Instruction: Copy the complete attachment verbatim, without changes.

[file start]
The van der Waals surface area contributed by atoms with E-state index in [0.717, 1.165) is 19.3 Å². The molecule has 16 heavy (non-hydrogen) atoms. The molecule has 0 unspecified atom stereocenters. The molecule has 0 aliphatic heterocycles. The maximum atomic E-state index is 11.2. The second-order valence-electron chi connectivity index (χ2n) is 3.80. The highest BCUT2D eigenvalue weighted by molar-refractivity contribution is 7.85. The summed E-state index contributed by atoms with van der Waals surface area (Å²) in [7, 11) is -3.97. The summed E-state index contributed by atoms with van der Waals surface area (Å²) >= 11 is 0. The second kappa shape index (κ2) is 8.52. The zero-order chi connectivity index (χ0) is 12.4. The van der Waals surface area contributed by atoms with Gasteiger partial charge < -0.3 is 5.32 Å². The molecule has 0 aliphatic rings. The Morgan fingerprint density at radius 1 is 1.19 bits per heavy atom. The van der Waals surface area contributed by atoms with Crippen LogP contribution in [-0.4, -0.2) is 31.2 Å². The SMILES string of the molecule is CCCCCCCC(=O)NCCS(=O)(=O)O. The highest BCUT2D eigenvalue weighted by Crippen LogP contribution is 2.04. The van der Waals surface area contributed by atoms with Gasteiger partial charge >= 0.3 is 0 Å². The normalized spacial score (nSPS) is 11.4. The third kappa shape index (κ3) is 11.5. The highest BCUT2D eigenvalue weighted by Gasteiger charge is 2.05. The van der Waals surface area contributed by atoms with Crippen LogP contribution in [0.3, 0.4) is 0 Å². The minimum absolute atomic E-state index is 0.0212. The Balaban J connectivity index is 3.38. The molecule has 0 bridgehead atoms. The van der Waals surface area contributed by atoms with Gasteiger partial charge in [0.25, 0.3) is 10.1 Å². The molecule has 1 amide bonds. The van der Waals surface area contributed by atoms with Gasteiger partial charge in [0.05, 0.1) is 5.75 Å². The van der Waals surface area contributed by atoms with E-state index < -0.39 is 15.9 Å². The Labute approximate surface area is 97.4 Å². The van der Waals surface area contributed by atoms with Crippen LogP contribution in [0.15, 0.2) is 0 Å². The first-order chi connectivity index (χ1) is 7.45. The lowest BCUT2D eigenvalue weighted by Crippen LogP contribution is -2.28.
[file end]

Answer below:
The van der Waals surface area contributed by atoms with E-state index in [0.717, 1.165) is 19.3 Å². The molecule has 16 heavy (non-hydrogen) atoms. The molecule has 0 unspecified atom stereocenters. The molecule has 0 aliphatic heterocycles. The maximum atomic E-state index is 11.2. The second-order valence-electron chi connectivity index (χ2n) is 3.80. The highest BCUT2D eigenvalue weighted by molar-refractivity contribution is 7.85. The summed E-state index contributed by atoms with van der Waals surface area (Å²) in [7, 11) is -3.97. The summed E-state index contributed by atoms with van der Waals surface area (Å²) >= 11 is 0. The second kappa shape index (κ2) is 8.52. The zero-order chi connectivity index (χ0) is 12.4. The van der Waals surface area contributed by atoms with Gasteiger partial charge < -0.3 is 5.32 Å². The molecule has 0 aliphatic rings. The Morgan fingerprint density at radius 1 is 1.19 bits per heavy atom. The van der Waals surface area contributed by atoms with Crippen LogP contribution in [-0.4, -0.2) is 31.2 Å². The SMILES string of the molecule is CCCCCCCC(=O)NCCS(=O)(=O)O. The highest BCUT2D eigenvalue weighted by Crippen LogP contribution is 2.04. The van der Waals surface area contributed by atoms with Gasteiger partial charge >= 0.3 is 0 Å². The normalized spacial score (nSPS) is 11.4. The third kappa shape index (κ3) is 11.5. The highest BCUT2D eigenvalue weighted by Gasteiger charge is 2.05. The van der Waals surface area contributed by atoms with Crippen LogP contribution in [0.3, 0.4) is 0 Å². The minimum absolute atomic E-state index is 0.0212. The Balaban J connectivity index is 3.38. The molecule has 0 bridgehead atoms. The van der Waals surface area contributed by atoms with Gasteiger partial charge in [0.25, 0.3) is 10.1 Å². The molecule has 1 amide bonds. The van der Waals surface area contributed by atoms with Gasteiger partial charge in [0.05, 0.1) is 5.75 Å². The van der Waals surface area contributed by atoms with E-state index < -0.39 is 15.9 Å². The Labute approximate surface area is 97.4 Å². The van der Waals surface area contributed by atoms with Crippen LogP contribution in [0.15, 0.2) is 0 Å². The first-order chi connectivity index (χ1) is 7.45. The lowest BCUT2D eigenvalue weighted by Crippen LogP contribution is -2.28.